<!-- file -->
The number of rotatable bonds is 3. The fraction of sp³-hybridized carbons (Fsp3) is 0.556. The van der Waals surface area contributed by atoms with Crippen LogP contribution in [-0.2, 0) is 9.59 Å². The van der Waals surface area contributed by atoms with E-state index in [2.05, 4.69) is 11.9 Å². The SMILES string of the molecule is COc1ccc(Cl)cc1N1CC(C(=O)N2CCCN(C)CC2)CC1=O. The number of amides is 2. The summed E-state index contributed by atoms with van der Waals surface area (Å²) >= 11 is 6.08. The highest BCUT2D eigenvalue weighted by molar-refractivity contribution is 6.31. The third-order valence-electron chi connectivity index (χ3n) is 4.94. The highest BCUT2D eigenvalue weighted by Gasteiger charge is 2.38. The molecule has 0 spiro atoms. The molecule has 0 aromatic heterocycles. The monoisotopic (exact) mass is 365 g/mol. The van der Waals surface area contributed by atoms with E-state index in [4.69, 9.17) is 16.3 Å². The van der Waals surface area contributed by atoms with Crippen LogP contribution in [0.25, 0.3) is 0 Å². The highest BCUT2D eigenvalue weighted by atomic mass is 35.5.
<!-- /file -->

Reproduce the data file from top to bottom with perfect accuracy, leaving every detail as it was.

The number of rotatable bonds is 3. The fraction of sp³-hybridized carbons (Fsp3) is 0.556. The van der Waals surface area contributed by atoms with Crippen LogP contribution in [-0.2, 0) is 9.59 Å². The van der Waals surface area contributed by atoms with E-state index in [2.05, 4.69) is 11.9 Å². The SMILES string of the molecule is COc1ccc(Cl)cc1N1CC(C(=O)N2CCCN(C)CC2)CC1=O. The number of amides is 2. The summed E-state index contributed by atoms with van der Waals surface area (Å²) >= 11 is 6.08. The highest BCUT2D eigenvalue weighted by molar-refractivity contribution is 6.31. The third-order valence-electron chi connectivity index (χ3n) is 4.94. The highest BCUT2D eigenvalue weighted by Gasteiger charge is 2.38. The molecule has 0 spiro atoms. The molecule has 0 aromatic heterocycles. The monoisotopic (exact) mass is 365 g/mol. The van der Waals surface area contributed by atoms with E-state index in [4.69, 9.17) is 16.3 Å². The van der Waals surface area contributed by atoms with Crippen LogP contribution in [0.25, 0.3) is 0 Å². The highest BCUT2D eigenvalue weighted by atomic mass is 35.5.